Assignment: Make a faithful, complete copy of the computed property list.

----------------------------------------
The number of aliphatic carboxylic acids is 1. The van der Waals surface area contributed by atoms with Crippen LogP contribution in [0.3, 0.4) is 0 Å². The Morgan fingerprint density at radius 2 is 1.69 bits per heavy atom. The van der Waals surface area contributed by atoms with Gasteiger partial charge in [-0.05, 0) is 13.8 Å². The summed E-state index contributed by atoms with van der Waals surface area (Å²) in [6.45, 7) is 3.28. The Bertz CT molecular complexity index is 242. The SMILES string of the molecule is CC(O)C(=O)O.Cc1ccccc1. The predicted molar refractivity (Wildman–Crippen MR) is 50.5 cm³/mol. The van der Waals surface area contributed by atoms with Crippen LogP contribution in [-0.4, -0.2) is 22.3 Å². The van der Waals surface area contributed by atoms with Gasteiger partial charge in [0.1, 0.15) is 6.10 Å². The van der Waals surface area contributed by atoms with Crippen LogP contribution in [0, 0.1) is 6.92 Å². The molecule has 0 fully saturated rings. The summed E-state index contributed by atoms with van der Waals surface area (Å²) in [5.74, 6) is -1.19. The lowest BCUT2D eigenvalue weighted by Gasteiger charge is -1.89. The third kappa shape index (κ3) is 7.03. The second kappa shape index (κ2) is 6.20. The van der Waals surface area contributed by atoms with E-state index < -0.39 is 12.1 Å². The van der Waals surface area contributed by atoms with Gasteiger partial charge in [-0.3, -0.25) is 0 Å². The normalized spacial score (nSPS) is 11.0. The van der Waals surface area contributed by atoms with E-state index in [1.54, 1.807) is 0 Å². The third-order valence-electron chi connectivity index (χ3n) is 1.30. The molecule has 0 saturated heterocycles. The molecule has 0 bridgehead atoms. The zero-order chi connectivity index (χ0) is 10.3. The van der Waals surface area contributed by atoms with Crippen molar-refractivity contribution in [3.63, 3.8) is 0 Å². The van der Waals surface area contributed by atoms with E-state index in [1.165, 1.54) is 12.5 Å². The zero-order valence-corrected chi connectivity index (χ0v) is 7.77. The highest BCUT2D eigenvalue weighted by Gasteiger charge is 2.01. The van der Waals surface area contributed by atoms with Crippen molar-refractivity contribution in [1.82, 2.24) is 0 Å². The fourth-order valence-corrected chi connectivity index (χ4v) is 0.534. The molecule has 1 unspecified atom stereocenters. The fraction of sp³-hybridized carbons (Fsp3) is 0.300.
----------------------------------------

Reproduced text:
The number of aliphatic carboxylic acids is 1. The van der Waals surface area contributed by atoms with Crippen LogP contribution in [0.3, 0.4) is 0 Å². The Morgan fingerprint density at radius 2 is 1.69 bits per heavy atom. The van der Waals surface area contributed by atoms with Gasteiger partial charge in [-0.05, 0) is 13.8 Å². The summed E-state index contributed by atoms with van der Waals surface area (Å²) in [6.45, 7) is 3.28. The Bertz CT molecular complexity index is 242. The SMILES string of the molecule is CC(O)C(=O)O.Cc1ccccc1. The predicted molar refractivity (Wildman–Crippen MR) is 50.5 cm³/mol. The van der Waals surface area contributed by atoms with Crippen LogP contribution in [-0.4, -0.2) is 22.3 Å². The van der Waals surface area contributed by atoms with Gasteiger partial charge in [0.1, 0.15) is 6.10 Å². The van der Waals surface area contributed by atoms with Crippen LogP contribution in [0, 0.1) is 6.92 Å². The molecule has 0 fully saturated rings. The summed E-state index contributed by atoms with van der Waals surface area (Å²) in [5.74, 6) is -1.19. The lowest BCUT2D eigenvalue weighted by Gasteiger charge is -1.89. The third kappa shape index (κ3) is 7.03. The second kappa shape index (κ2) is 6.20. The van der Waals surface area contributed by atoms with E-state index < -0.39 is 12.1 Å². The van der Waals surface area contributed by atoms with Gasteiger partial charge in [-0.3, -0.25) is 0 Å². The normalized spacial score (nSPS) is 11.0. The van der Waals surface area contributed by atoms with E-state index in [1.54, 1.807) is 0 Å². The third-order valence-electron chi connectivity index (χ3n) is 1.30. The molecule has 0 saturated heterocycles. The molecule has 0 bridgehead atoms. The zero-order chi connectivity index (χ0) is 10.3. The van der Waals surface area contributed by atoms with Crippen molar-refractivity contribution in [3.63, 3.8) is 0 Å². The van der Waals surface area contributed by atoms with E-state index in [1.165, 1.54) is 12.5 Å². The zero-order valence-corrected chi connectivity index (χ0v) is 7.77. The highest BCUT2D eigenvalue weighted by Gasteiger charge is 2.01. The van der Waals surface area contributed by atoms with Crippen molar-refractivity contribution in [1.82, 2.24) is 0 Å². The fourth-order valence-corrected chi connectivity index (χ4v) is 0.534. The molecule has 1 unspecified atom stereocenters. The fraction of sp³-hybridized carbons (Fsp3) is 0.300.